were unaware that there exists a tag closely related to their topic. What I want to illustrate with this example is that even a user which is not familiar with the problem in hand, but has some experience with Math.SE, can give some useful advice.)
I will add a few more things, which do not address directly your questions, but are somehow related. (If there is a need for separate thread for this issue, I can move this part of the answer there. But I am not sure whether this is important enough to deserve a separate post on meta.)
Nowadays if you look at the rooms associated with this site you usually see several chat rooms. (It is worth noting that the list changes a lot if you view frozen and deleted
There are some rooms which have purpose related to some type of site maintenance or "bureaucracy" (Mod's office, blog, tagging, closing and reopening questions, unanswered question...) I guess that it is more-or-less agreed that these room can be useful and it is worth keeping them alive. But you will also see several rooms which are dedicated to some specific area of mathematics. These are the room which I want to speak about. (And since I saw this comment posted around the same time as this meta questions, I guess that your question is intended to be mainly about this type of chat rooms.) Some of these rooms had some reasonable activity in the past, even if they are relatively inactive nowadays. Some of them contain only occasional isolated messages. (Personally, I consider total number of messages and also number of bookmarked conversations and starred posts reasonable indicators showing how active a particular room used to be. If there are some starred posts and bookmarked conversations, it shows that some information given in that room was interesting enough for somebody to mark it for the future reference.)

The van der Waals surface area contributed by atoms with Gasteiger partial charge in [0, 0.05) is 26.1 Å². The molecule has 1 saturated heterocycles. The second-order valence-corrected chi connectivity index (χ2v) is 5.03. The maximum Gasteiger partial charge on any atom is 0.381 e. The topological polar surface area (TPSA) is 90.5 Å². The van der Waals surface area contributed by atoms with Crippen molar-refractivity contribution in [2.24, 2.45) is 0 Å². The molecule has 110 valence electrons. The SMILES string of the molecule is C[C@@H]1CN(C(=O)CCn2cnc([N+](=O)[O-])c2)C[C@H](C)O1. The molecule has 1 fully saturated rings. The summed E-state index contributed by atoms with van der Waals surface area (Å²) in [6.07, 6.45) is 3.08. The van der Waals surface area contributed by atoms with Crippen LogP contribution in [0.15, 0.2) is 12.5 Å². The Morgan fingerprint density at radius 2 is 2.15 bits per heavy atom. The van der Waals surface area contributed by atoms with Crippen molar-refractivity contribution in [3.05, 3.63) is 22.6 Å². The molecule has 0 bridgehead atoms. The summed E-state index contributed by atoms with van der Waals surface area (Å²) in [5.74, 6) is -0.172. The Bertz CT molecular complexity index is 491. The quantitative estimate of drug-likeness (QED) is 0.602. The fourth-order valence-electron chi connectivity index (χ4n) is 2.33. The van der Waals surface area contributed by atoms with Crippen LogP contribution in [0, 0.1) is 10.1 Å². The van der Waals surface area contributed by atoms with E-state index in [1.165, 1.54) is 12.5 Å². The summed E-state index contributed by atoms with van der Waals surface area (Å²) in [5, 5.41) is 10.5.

I have to admit that I am the culprit responsible (at least partially) for their existence - I have started some of them. Some of them were started by other users, but I helped keeping them alive. Normally a room is frozen if there is no activity for 14 days. But posting just anything once in a fortnight can keep the room alive, although kind of artificially. Since I have been criticized for these actions by some users, or at least told that it is probably not the ideal way to use chat, I would like to defend such practice a bit and explain why it might be occasionally useful or at least why it is not harmful to the site. (In my opinion. Or at least I'd guess that this is not a bannable offense.)
Of course, it would be much better if instead of posting just messages which keep rooms alive in this artificial way I would try to create some real activity in those rooms. (Following the advice I have given in the first part of my answer.) But, well, not everything can be ideal. I can at least promise that I will try to do that.
The disadvantage of keeping rooms which are not really needed alive is clear - they take space in the list of rooms. But I think that bumping a room once in a fortnight is not really that bad.
What could be possible advantages? (I have previously posted some brief arguments here, I
will try to elaborate here a bit more.)